- Tracing Expression in Merleau-Ponty: Aesthetics, Philosophy of Biology, and Ontology by Véronique Fóti
“The body expresses existence at every moment,” writes Merleau-Ponty in Phenomenology of Perception. And while scholars of Merleau-Ponty from many fields are familiar with his notion of embodiment, the theme of expression, according to Fóti, has not received due attention. Motivated by “a growing sense that expression was not only a theme that meaningfully interlinked such disparate facets of Merleau-Ponty’s thought as aesthetics, the philosophy of biology (especially zoology), and ontology, but also that it constituted for him a central problematic in its own right” (5), Fóti proposes a study of expression that would take into account a broad range of Merleau-Ponty’s writings. Focusing mainly on essays and course notes from the mid to late-1950s (with a significant nod to the unfinished manuscript, The Visible and the Invisible), Fóti’s Tracing Expression in Merleau-Ponty: Aesthetics, Philosophy of Biology, and Ontology, as the title indicates, is organized into three parts.
The first part, “Expression in Merleau-Ponty’s Aesthetics,” dedicates a chapter to each of Merleau-Ponty’s seminal essays on artistic expression, “Cézanne’s Doubt,” “Indirect Language and the Voices of Silence,” and “Eye and Mind.” Part 2, “Expression in Animal Life,” investigates the expressivity of animal behavior and animal appearance by drawing upon Merleau-Ponty’s course notes collected in Nature: Course Notes from the Collège de France. Part 3, “Expression in Merleau-Ponty’s Ontology,” is the briefest of the three sections, only 27 pages in length; however compact, it is this section that offers the most original reading of Merleau-Ponty’s work. In chapter 6, “The Role of Expression in Merleau-Ponty’s Dialogue with the Rationalists,” Fóti places Merleau-Ponty’s thought in relation to not only Descartes (Merleau-Ponty’s well-known interlocutor) but also Spinoza and Leibniz. In chapter 7, “The Irreducibility of Expression: Merleau-Ponty’s Ontology and Its Wider Implications,” Fóti collects various artistic and biological threads from previous chapters in order to take an account of the role of expression within Merleau-Ponty’s ontology of the flesh.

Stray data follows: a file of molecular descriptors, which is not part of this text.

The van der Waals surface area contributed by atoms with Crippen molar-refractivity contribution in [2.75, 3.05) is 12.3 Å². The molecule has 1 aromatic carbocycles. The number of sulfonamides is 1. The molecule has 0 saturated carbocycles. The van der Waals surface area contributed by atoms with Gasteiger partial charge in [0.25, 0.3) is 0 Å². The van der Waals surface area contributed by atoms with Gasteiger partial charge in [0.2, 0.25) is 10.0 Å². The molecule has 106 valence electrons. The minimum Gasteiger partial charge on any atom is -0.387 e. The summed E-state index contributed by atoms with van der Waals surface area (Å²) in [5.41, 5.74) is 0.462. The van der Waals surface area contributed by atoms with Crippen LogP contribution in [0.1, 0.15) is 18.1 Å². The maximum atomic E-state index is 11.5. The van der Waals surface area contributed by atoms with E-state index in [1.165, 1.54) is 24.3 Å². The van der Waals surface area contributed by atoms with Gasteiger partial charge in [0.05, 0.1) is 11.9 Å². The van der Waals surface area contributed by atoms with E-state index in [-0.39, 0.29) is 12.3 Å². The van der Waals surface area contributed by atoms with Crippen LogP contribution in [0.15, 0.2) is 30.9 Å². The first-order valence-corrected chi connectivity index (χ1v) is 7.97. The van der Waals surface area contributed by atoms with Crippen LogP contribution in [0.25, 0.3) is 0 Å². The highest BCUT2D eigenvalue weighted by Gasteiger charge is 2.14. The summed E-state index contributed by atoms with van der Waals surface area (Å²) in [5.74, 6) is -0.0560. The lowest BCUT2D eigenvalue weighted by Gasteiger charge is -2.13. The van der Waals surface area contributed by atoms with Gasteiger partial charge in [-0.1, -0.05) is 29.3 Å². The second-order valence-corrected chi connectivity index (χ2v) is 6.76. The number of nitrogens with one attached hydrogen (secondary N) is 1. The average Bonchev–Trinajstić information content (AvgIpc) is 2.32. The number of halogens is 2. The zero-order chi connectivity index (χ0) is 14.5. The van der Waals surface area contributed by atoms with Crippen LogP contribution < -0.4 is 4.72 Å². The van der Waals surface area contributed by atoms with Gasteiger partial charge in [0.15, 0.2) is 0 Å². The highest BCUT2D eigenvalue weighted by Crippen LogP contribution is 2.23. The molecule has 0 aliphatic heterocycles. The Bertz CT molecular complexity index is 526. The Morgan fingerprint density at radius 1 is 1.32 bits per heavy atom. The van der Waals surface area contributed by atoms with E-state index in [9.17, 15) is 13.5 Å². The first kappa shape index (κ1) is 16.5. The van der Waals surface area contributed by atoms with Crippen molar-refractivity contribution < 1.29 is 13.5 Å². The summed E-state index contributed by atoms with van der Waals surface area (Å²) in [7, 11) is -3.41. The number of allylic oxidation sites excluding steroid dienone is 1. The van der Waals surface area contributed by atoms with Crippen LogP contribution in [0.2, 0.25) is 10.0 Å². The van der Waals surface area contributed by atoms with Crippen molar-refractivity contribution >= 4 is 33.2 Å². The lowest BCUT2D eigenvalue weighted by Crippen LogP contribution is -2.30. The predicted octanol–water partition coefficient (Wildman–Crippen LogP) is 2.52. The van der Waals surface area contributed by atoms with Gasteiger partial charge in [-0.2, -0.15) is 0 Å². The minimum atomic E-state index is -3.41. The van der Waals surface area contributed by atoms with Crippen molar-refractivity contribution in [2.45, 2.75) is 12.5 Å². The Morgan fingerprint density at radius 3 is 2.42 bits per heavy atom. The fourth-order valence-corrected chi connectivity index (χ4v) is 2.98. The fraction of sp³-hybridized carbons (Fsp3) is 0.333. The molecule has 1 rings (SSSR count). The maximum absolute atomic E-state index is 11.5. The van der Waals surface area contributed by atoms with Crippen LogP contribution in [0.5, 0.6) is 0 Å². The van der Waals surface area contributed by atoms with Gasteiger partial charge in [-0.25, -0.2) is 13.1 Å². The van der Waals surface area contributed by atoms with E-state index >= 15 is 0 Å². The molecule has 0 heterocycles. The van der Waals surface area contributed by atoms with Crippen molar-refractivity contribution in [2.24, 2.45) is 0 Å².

It is perhaps appropriate that, in terms of length, the first part nearly outstrips parts 2 and 3 combined. It is appropriate because Fóti is herself an artist, a painter who regularly exhibits her work. She brings to her reading of Merleau-Ponty’s essays in painting, therefore, not only a unique artistic sensibility (which plays itself out productively, as well, in her reading of animal appearance in chapter 5) but also her extensive knowledge of works of art. It is this knowledge that supports Fóti as she assesses Merleau-Ponty’s notion of expression in relation to examples of late twentieth-century and contemporary works of art. It is also this knowledge that leads Fóti to read Merleau-Ponty’s essays as if they were essays concerned with the work of art as an autonomous object; she critiques Merleau-Ponty for failing to sufficiently address actual artworks. Yet one could argue that to substitute the work of art (as expressive object) for the work-ing of art (as expressive movement) is to miss the temporal structure of expression; what is at issue here is the centrality of institution (Stiftung) in Merleau-Ponty’s notion of expression. Indeed, it is institution that promises to tie together also the threads of biological maturation and behavior that Fóti explores in chapters 4 and 5. Fóti offers us tantalizing hints of the way that institution and expression are intertwined when she touches upon Merleau-Ponty’s course notes of 1954–55, Institution and Passivity, but of great help here would be the course notes of 1958–59 (“La philosophie aujourd’hui”) and 1960–61 (“L’ontologie cartésienne et l’ontologie d’aujourd’hui”), collected together under...